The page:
By Roz Hamlett, Portfolio Editor
When steely-eyed reps from railroad organizations meet across a table to reach a mutual agreement, sometimes tempers flare, sparks fly and negotiations derail.
But soon after PATH General Manager Mike Marino assumed the top post at the transit agency in 2015, he negotiated a formal agreement between PATH and Amtrak for the future ongoing maintenance of the Dock Bridge, located just east of Newark Penn Station. Previously there had only been an informal arrangement in place.
Marino’s success with Amtrak was helped along by strong relationships he had forged with Amtrak during his 24 years as a superintendent. Fortunately, he could count many of the players at the table as friends.
“Whenever something goes wrong, the formal agreement between Amtrak and PATH requires that representatives from both transportation organizations respond together to assess and fix the problem,” Marino said. He believes that delays on the span will improve over time, albeit slowly, because of the productive relationship between PATH and Amtrak.
A high degree of coordination is essential on the Dock Bridge because operations are a labyrinth of different computer systems, power sources, and signal systems.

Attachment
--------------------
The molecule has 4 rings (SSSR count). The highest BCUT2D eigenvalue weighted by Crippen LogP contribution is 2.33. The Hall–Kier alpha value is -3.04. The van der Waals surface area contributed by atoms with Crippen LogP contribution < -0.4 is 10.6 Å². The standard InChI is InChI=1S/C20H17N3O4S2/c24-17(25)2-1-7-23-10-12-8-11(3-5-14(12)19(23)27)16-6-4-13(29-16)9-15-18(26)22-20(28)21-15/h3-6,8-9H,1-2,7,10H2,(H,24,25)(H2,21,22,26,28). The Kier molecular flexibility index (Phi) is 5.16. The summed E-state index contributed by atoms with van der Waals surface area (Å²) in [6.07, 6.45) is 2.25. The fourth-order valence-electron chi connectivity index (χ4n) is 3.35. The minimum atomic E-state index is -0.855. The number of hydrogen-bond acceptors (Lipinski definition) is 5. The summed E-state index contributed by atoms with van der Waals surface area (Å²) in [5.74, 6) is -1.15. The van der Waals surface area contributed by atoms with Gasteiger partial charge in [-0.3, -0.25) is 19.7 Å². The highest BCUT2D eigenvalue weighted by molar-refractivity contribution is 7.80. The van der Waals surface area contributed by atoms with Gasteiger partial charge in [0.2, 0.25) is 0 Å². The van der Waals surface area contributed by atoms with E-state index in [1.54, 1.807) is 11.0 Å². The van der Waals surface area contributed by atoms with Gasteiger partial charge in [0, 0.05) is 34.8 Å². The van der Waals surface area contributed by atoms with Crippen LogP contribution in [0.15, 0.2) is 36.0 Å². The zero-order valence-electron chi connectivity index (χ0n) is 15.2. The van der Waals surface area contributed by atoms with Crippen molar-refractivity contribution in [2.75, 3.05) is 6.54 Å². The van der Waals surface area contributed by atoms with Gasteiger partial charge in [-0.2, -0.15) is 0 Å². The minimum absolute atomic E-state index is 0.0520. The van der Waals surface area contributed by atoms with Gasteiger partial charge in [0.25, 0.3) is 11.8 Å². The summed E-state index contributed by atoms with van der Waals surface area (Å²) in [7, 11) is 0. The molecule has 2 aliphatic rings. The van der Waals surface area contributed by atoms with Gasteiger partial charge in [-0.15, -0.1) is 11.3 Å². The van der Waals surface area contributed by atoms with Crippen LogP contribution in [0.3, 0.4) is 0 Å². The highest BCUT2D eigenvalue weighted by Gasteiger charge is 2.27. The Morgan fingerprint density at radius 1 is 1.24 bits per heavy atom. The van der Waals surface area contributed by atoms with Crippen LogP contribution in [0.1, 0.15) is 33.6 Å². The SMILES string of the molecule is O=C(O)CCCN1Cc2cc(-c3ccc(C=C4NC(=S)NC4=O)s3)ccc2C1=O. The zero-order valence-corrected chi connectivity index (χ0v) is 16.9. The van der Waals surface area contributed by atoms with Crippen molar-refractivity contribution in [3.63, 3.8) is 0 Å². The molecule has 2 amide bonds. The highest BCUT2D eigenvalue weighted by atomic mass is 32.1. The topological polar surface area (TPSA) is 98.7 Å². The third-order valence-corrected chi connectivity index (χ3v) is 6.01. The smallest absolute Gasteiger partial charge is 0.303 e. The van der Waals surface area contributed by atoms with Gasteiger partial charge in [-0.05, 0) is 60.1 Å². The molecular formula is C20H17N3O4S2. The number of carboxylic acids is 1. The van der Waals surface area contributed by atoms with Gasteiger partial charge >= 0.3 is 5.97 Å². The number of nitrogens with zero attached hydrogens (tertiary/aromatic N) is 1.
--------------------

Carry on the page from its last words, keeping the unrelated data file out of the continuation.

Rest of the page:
Built in 1935, Amtrak owns the bridge. It has three spans, or sections of track, that serve not only Amtrak, but also NJ Transit (NJT) and PATH trains. Amtrak and NJT operate jointly on two of these sections, while PATH operates in the middle section on the third track. Amtrak and NJT use a different signal system and power source, so PATH cannot operate on these two spans. Similarly, Amtrak and NJT cannot operate on PATH’s span.
Amtrak and PATH share the maintenance of signals and bridge gear such as the proximity switches, which are located beneath the tracks and must make contact with the track to indicate an approaching train. Because of the bridge’s age, heavy use, (and even whacks from a few boats), sometimes these switches do not immediately align with the track correctly.
“There are unavoidable problems because the bridge is 81-years-old,” said Marino, who oversees all aspects of PATH operations.
And malfunctioning switches translate into delays for passengers, especially because the bridge crosses the Passaic River along a portion of the Northeast Corridor that is one of the busiest and most critical stretches of rail anywhere in the world.
What’s more, the Dock Bridge is an “on demand bridge,” meaning all three spans must be opened at the same time for Coast Guard water traffic, which has priority over train traffic.
“The good news is the next time a train is delayed because of the Dock Bridge, PATH riders don’t have to worry that their safety is ever in jeopardy,” said Marino. “Safety is PATH’s number one priority. Riders can rest assured that the problem will be assessed thoroughly and 100 percent resolved before service resumes, although this causes occasional inconveniences.”